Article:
Saturday 14 December 2019

What lies within: Lexus 'back' to future with LS

Luxury liner lacks dynamic drive, writes EDDIE CUNNINGHAM

Lexus LS
Lexus LS
Eddie Cunningham

Eddie Cunningham

I wouldn't like the Lexus LS 500h luxury hybrid saloon to be remembered only for soothing two aching backs with its outstanding Shiatsu massage system. There is much, much more to it than that (don't worry there are criticisms too).

But as an indication of what is on board this luxury hybrid, soothing backs in transit is as good a place as any to start.

The fact it was snowing outside helped magnify the warm luxury of our (front) leather seats and the thorough pummelling of our lower backs that their inner technology permitted. Not once, but three times, over the course of our journey to and from the frosty midlands did we let it loose on aching bodies.

It's far from back rubbings either of us was reared but we could get used to that, the brother and I. And that is, succinctly, why this Lexus appeals. There are things about it that just make you feel good.

Now, I thought long and hard about starting off this review with an item that may appear frivolous but I decided to do so for the serious reason that it underlines a major trend. Not for back massage; rather for the massive concentration now on what is IN a car rather than what it can achieve in power and performance. The latter two are vital elements, of course, and the LS output of mechanical muscle can live with some of the best. And it is that convergence of performance differentials between top models that is placing even greater emphasis on the 'car within'.

For example, in the case of the LS with its long wheelbase, should you wish to pay the premium (prices range from €112,750 to €148,750), it is possible to stretch out and relax in the back while someone else does the driving. I confess I did just that in Oman late last year. What a contrast that was to this, my latest drive in Ireland, where snow, sleet and frost put totally different demands on car and driver.

My test car was a picture. I love the look of the front of the car. There's nothing much to touch it at this level or price, I think. Boring old Lexus it most certainly isn't any more.

For all that, it was the blanket combination of brown and light-cream leather in the large cabin that had even this hardened old cynic purring (not to mention the un-impressible youngest daughter who deigned to suggest it was a "nice car").

The attention to detail is phenomenal: stitching, door inserts, seats, dials etc all reveal an extraordinary level of micromanaging. I know such application is a perquisite for buyers surveying the elite menus set by the likes of the Audi A8, BMW 7-series, Jaguar XJ, Mercedes S-Class, Porsche Panamera etc but it is the manner of its execution that impressed in the LS.

However, (I told you there'd be criticisms) I think someone took their eye off the main course in a couple of areas. The touchpad that lets you control so much (audio, phone, heating, massage etc) is too sensitive to the merest touch, too flighty, too prone to needing a second or third attempt to secure what I wanted. I gave this a lot of time because it was my tactile base for so many prompts and functions (steering-wheel buttons worked better). But I'm still not easy with it.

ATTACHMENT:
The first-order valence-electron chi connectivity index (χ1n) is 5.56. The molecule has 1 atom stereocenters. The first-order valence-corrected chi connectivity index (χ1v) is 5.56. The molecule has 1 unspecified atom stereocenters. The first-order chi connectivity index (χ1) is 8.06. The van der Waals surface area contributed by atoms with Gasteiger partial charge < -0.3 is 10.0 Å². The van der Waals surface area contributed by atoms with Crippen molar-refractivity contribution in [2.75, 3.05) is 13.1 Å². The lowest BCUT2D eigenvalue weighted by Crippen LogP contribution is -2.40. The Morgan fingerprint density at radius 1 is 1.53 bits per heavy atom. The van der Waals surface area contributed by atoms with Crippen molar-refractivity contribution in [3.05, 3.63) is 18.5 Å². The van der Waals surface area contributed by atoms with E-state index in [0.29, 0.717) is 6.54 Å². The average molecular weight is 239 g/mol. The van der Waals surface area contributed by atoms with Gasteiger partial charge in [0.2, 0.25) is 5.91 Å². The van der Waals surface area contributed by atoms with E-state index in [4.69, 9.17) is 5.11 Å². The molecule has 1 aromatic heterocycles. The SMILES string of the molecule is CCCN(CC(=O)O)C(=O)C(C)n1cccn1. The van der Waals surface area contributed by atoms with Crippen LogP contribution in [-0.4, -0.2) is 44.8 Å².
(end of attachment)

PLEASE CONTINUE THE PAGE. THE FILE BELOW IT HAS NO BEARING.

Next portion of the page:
Most definitely too, I would skull the two large stunted-horn-like buttons (of minimal functionality) protruding from the driver display binnacle. They jar with the good taste on display elsewhere.

And all that cabin room we luxuriated in comes at a moderate cost: boot space is just about okay, no more for a car of this class.

On the road? I would have expected a better, more confident, level of handling and ride considering my rear-wheel drive test car had air suspension. I know wheels/tyres play their part in the way a car feels but I was disappointed by how easily harshness from ruts and minor potholes intruded. The contrast is all the more dramatic considering it made such smooth progress on good surfaces. The steering also felt woolly sometimes; a bit imprecise.

The so-called 10-speed CVT transmission generated a little bit of 'whine' when I poked the right foot hard on the accelerator but it is definitely a massive improvement on previous manifestations and is no longer a deterring factor.

Maybe, just maybe, kick-down/pick up could have been a tad quicker but the combined power of engine and electric motor showed impressive accelerative ability from a standing start (claimed 0-100kmh in 5.5 seconds).

I think the LS is a car for you to savour luxury - what a quiet drive too - rather than seek edge-of-seat dynamic performance. I reckon the Mercedes S-Class manages to combine both best but, for me, the LS is tops with those radical looks and inner creature comforts. After years in the elite-saloon doldrums, the LS is back - on several fronts.

Facts and figures

  • Lexus LS500h saloon, 3.5-litre V6 petrol (299PS) + lithium-ion battery pack, 2 electric motors = 359bhp Multi-Stage-Hybrid system; 147g/km, €390 tax. CVT '10spd automatic shift'.
  • Standard spec includes leather upholstery, electric/heated/ventilated/lumbar-support front seats, 2-zone climate control, 8ins multi-information/12.3ins multimedia display, parking sensors, Drive Mode select, Lexus Safety System. 'Luxury' trim (on test) adds semi-aniline leather, electric/rear/heated/ventilated seats, 23-speaker Mark Levinson system, 20ins alloys, front-seat massage, air suspension.
  • From €112,750. 'Luxury' trim: €122,750.

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